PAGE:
My son spoke with in this order, the RA, the head of the RA's, the head of the dorm, and VP of Housing. We spoke to the VP of Housing as a followup to his conversation. Yes there are rules and the roommate is in compliance with the rules. The botXXXXX XXXXXne is my son does not want to live in a room with with a boy engaging in gay sexual behavior. He does not want to live with a boy that may look at him in a sexual way. He is uncomfortable undressing and sleeping with his boy. My son spent 4 years in all boys catholic high school and taught that his behavior is wrong. He has told the boy he respects that he is gay but cant deal with his gayness in the room. So basically you are telling me he has to suck it up and deal with it? Would you put as Israel Jew and a Syrian arab in a room together? Would you put a boy and girl together and let them work it out? NO I think you need to think this one out a bit.
Expert:  Law Educator, Esq. replied 9 years ago.
He will have to wait until the switch period, which is generally within a few weeks after the switch period, OR he can find another roommate and work out a swap. The university does not have to simply switch your son unless there is some danger to him from the roommate. I understand the moral and religious objection, but this is certainly not the same as putting a boy and a girl together in the same room.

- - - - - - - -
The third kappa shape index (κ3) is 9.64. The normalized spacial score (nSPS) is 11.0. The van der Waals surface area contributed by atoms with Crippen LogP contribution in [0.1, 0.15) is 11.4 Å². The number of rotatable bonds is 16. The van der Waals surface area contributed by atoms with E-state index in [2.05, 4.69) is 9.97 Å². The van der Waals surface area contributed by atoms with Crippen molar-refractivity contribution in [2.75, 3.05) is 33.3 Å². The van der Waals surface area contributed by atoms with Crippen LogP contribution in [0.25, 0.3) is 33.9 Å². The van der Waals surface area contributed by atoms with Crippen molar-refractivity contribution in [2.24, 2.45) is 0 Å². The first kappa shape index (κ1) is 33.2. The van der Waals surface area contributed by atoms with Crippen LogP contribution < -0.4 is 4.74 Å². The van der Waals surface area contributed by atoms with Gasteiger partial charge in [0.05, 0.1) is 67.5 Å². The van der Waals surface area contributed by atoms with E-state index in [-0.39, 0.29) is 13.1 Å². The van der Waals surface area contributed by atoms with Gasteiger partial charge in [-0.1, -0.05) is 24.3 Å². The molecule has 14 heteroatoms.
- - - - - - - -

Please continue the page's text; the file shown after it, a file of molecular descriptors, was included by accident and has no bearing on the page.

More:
Also, colleges do indeed mix "Israel jews and Syrian Arabs" in rooms and I have personally observed it. Unlike high school, where children attend with people of similar moral and social values, part of the college experience is to teach tolerance and the ability to deal with all persons on a professional and collegial level. Your son will end up encountering gay bosses in his life and many other people he will not like and he will need to learn how to deal with them diplomatically. I do not believe he should suffer through the entire year with this roommate if they cannot get along, but the university will not just switch roommates because one has a problem with the other's sexuality and the university could actually end up sued by the homosexual student for discrimination for doing so without following the same exact process it requires for all roommate changes. If the roommate comes on to your son or attempts to physically assault him, then the university would have grounds to make the switch, but making the switch just because someone is a homosexual without more without following the established policy of the university would open the university up to a suit for discrimination based upon sexual preference.